Claims of improper service and safety concerns are just some of issues Process Servers deal with on a daily basis. There are measures that can be taken to reduce the likelihood of problems like these arising, including completion of accurate affidavits, but there is still always a high chance of complications. The requirement for all Process servers to be equipped with Body cameras is something that is frequently discussed in the private investigation world, and something we have been considering for a while, therefore felt it would be a good time to consider the pros and cons of body cameras for Process Servers:

Body Camera Pro’s

Confirmation of service

If evidence is filmed it is very hard for the defendant to claim that papers were not served. Should an individual claim that documents were not served or that service was improper, a body camera can support the Process Server’s work. Validated video footage can be used as proof in helping the judicial system reduce the number of false declarations about the service never taking place and claims of improper service.

Personal defense

Cameras have been found to deter aggression. When members of the public know they are being recorded they may be more reluctant to use threatening or malicious behaviour.

Evidence against acts of violence

If the body camera doesn’t act a deterrent to an angry and aggressive individual, the video evidence may help the Process Server when claiming threats or violence against them.

Reassurance to clients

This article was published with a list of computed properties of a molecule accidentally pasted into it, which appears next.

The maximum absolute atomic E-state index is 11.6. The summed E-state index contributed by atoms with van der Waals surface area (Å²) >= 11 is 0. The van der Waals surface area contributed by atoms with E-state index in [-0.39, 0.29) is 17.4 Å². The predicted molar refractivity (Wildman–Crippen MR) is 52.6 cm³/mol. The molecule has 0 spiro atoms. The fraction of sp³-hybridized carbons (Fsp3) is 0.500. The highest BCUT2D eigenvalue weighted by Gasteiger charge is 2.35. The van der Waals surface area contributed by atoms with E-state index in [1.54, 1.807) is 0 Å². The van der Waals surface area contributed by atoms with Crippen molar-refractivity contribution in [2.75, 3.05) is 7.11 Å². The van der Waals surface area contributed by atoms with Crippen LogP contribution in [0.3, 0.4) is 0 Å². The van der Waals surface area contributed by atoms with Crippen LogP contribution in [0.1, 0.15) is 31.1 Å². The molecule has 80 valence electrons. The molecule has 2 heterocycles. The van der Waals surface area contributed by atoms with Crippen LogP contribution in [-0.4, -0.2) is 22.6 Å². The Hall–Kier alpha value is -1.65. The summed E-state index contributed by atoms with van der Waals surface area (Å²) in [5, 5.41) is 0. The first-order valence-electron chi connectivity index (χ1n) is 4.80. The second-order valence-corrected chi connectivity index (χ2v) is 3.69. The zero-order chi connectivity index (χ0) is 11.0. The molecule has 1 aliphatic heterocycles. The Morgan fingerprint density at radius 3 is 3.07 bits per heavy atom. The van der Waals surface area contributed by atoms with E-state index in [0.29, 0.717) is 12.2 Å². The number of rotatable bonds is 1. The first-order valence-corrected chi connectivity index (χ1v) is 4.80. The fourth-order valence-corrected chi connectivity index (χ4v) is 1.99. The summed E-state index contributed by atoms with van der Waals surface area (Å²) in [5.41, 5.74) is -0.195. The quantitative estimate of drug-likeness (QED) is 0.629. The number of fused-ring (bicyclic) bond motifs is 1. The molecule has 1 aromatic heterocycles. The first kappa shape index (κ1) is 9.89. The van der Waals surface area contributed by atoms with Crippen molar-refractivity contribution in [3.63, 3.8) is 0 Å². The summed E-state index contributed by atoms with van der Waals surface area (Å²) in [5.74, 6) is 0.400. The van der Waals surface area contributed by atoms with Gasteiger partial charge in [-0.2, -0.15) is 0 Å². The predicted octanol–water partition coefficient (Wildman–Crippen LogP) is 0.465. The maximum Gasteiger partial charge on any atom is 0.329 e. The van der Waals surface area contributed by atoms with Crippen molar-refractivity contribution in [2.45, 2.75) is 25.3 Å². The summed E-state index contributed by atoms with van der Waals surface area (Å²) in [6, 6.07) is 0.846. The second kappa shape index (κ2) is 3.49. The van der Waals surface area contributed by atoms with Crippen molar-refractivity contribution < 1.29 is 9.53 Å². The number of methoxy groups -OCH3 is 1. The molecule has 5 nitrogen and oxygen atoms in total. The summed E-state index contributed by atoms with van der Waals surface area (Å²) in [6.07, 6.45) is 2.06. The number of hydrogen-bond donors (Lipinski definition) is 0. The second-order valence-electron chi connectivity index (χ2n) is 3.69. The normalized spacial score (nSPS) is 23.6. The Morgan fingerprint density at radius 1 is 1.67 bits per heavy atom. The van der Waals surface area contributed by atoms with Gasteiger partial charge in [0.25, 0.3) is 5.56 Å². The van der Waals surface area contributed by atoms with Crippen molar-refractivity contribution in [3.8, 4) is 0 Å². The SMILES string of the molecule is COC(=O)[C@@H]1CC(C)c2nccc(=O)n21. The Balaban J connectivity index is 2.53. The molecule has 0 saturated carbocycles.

The extra precaution of a Body camera can help ensure a successful service to clients. Video proof can be used to offer confidence in a legal case, particularly if dealing with a difficult defendant.

Body Camera Cons

Improper Use

The cameras should be used for professional use and only watched and evidenced if the service was contested or bad behaviour had taken place. Care of footage should be taken to protect integrity and respect privacy of the individuals involved.  

Privacy & Video Recording Laws

As with all surveillance technologies, those using body cams need to abide by the Data Protection Act. You must ensure all data is encrypted and that the cameras comply with GDPR, which requires the processing of personal data to be lawful, fair and transparent.

Data Storage

Any act of storage or access is considered processing and it is imperative that care is taken to uphold the confidentiality and integrity of any footage. Footage should be securely stored and encrypted.

Refusal to be Recorded

Not everyone will be happy to be filmed and may shy away from the camera, making process serving extremely difficult. People may be concerned that the footage may be leaked or feel it is an invasion of their privacy. It could also provoke negative or aggressive behaviour if the defendant is opposed to being recorded.

Our final thoughts

There are advantages and disadvantages to using body cameras, but there is no denying they are becoming increasingly popular, especially within the security sector. They have proven to help deter bad behaviour, and have been essential evidence in many legal cases. However we can’t ignore the negatives, such as an invasion of privacy, improper use and the high costs and implications of storing and managing the footage. Body cameras are a growing part of the security sector and something we’ll be keenly monitoring over the next few years.